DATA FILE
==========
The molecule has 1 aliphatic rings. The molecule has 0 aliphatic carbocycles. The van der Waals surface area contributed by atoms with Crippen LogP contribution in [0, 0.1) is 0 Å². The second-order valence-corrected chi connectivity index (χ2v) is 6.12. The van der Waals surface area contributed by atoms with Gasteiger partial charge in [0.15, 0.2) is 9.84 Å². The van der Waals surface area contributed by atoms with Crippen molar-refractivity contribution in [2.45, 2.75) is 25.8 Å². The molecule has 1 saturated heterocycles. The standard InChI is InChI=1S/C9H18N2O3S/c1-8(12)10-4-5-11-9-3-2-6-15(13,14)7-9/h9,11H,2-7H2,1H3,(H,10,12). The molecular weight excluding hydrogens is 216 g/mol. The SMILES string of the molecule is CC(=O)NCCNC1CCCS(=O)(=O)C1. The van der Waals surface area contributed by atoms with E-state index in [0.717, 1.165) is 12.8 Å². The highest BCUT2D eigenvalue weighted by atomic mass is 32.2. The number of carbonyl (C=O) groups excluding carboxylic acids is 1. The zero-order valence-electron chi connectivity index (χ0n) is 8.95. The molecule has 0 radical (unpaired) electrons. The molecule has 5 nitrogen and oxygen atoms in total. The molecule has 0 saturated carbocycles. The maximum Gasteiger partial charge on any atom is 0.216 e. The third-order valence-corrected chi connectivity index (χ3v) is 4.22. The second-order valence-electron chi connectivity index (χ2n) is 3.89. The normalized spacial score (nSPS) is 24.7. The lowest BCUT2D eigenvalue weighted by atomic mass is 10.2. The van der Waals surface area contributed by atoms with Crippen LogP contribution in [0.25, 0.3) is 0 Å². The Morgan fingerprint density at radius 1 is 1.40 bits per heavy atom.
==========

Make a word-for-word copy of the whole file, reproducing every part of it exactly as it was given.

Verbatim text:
The molecule has 1 aliphatic rings. The molecule has 0 aliphatic carbocycles. The van der Waals surface area contributed by atoms with Crippen LogP contribution in [0, 0.1) is 0 Å². The second-order valence-corrected chi connectivity index (χ2v) is 6.12. The van der Waals surface area contributed by atoms with Gasteiger partial charge in [0.15, 0.2) is 9.84 Å². The van der Waals surface area contributed by atoms with Crippen molar-refractivity contribution in [2.45, 2.75) is 25.8 Å². The molecule has 1 saturated heterocycles. The standard InChI is InChI=1S/C9H18N2O3S/c1-8(12)10-4-5-11-9-3-2-6-15(13,14)7-9/h9,11H,2-7H2,1H3,(H,10,12). The molecular weight excluding hydrogens is 216 g/mol. The SMILES string of the molecule is CC(=O)NCCNC1CCCS(=O)(=O)C1. The van der Waals surface area contributed by atoms with E-state index in [0.717, 1.165) is 12.8 Å². The highest BCUT2D eigenvalue weighted by atomic mass is 32.2. The number of carbonyl (C=O) groups excluding carboxylic acids is 1. The zero-order valence-electron chi connectivity index (χ0n) is 8.95. The molecule has 0 radical (unpaired) electrons. The molecule has 5 nitrogen and oxygen atoms in total. The molecule has 0 saturated carbocycles. The maximum Gasteiger partial charge on any atom is 0.216 e. The third-order valence-corrected chi connectivity index (χ3v) is 4.22. The second-order valence-electron chi connectivity index (χ2n) is 3.89. The normalized spacial score (nSPS) is 24.7. The lowest BCUT2D eigenvalue weighted by atomic mass is 10.2. The van der Waals surface area contributed by atoms with Crippen LogP contribution in [0.25, 0.3) is 0 Å². The Morgan fingerprint density at radius 1 is 1.40 bits per heavy atom.